In the penultimate lecture, Voegelin discussed how Gnosticism, which had been slowly growing throughout the Middle Ages, burst on the scene around the time of the Reformation, and he gives the Puritans in England as a case example of this revolutionary aspect of Gnosticism. He begins by referring to the analysis of Puritanism found in the first book of Richard Hooker’s Laws of Ecclesiastical Polity where Hooker describes the methodology by which the Puritans developed a popular following through condemnations of the upper classes and established order, which caused these to be identified with evil and falsehood, and the Puritans themselves with virtue and truth, among their hearers, and how they gave this following a sense that they as an elect remnant, were the sole possessors of the truth. The Puritans claimed Scriptural authority, but their use of the Scriptures consisted of quoting select verses out of context and ignoring the interpretive rules developed over a millennium and a half of Christianity. They claimed to believe in freedom of interpretation, but actual freedom of interpretation would have led to chaos if practiced and would have undermined their arguments against church tradition, because it too is an interpretation of Scripture. To prevent critical challenges to their doctrine they developed certain devices. The first was an authoritative interpretive tool which would preclude the need to refer to the interpretive tradition (Calvin’s Institutes). The second was a taboo on the “instruments of critique”, which at the time meant classic philosophy and scholastic theology, a taboo which was devastating to Western intellectual culture to the extent that it was followed.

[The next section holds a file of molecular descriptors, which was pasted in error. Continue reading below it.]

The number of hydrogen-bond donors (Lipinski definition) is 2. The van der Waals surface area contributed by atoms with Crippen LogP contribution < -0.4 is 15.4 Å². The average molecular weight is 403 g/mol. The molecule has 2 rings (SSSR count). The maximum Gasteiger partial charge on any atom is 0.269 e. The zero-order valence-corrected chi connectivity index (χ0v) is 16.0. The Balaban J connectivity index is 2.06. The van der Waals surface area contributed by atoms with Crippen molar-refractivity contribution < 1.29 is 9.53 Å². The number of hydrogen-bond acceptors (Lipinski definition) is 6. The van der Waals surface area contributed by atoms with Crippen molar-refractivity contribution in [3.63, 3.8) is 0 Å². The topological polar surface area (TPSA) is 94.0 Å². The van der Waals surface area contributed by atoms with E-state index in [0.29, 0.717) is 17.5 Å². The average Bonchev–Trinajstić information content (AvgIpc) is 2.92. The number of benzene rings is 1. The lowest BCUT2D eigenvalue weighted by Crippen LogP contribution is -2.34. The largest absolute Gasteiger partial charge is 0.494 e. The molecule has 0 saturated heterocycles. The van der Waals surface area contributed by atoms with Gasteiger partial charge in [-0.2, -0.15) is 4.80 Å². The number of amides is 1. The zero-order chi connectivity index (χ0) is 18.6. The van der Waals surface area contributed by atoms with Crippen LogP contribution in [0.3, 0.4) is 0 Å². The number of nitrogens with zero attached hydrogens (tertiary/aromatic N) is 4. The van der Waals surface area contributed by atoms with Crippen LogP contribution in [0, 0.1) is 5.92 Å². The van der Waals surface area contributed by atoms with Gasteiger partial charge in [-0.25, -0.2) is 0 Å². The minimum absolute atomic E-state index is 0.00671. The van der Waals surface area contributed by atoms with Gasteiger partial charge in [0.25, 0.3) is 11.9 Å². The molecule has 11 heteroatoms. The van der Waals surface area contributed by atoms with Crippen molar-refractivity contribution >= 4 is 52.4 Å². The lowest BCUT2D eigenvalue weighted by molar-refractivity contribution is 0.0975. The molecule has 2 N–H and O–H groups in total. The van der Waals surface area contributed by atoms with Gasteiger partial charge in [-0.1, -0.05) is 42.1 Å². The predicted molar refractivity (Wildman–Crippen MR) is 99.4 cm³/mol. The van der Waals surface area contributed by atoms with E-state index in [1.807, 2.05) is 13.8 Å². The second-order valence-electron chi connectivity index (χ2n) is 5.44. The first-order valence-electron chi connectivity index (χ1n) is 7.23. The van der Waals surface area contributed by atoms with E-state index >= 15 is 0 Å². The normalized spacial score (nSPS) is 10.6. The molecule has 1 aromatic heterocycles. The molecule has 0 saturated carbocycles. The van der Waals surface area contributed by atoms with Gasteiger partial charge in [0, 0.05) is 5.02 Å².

Voegelin then turned from Hooker’s analysis of Puritanism, to Puritan literature itself and demonstrated a number of parallels between Puritanism and the primary Gnostic revolutionary movement of his own day, Marxist-Leninism. Both movements used apocalyptic terminology to describe themselves as a kingdom of light engaged in battle with a kingdom of darkness, over which their victory was assured. The new age would be brought about with the help of God – or the dialectics of history – but not without armed revolt on the part of the forces of light. The details of the new order to come are vague, but it will be universal in extent. In each case “the revolution of the Gnostics has for its aim the monopoly of existential representation” which will not be accepted until after a war between “two universal armed camps engaged in a death struggle with each other.” (p. 151) In this “Gnostic mysticism of the two worlds”, Voegelin detected “the pattern of the universal wars that has come to dominate the twentieth century.”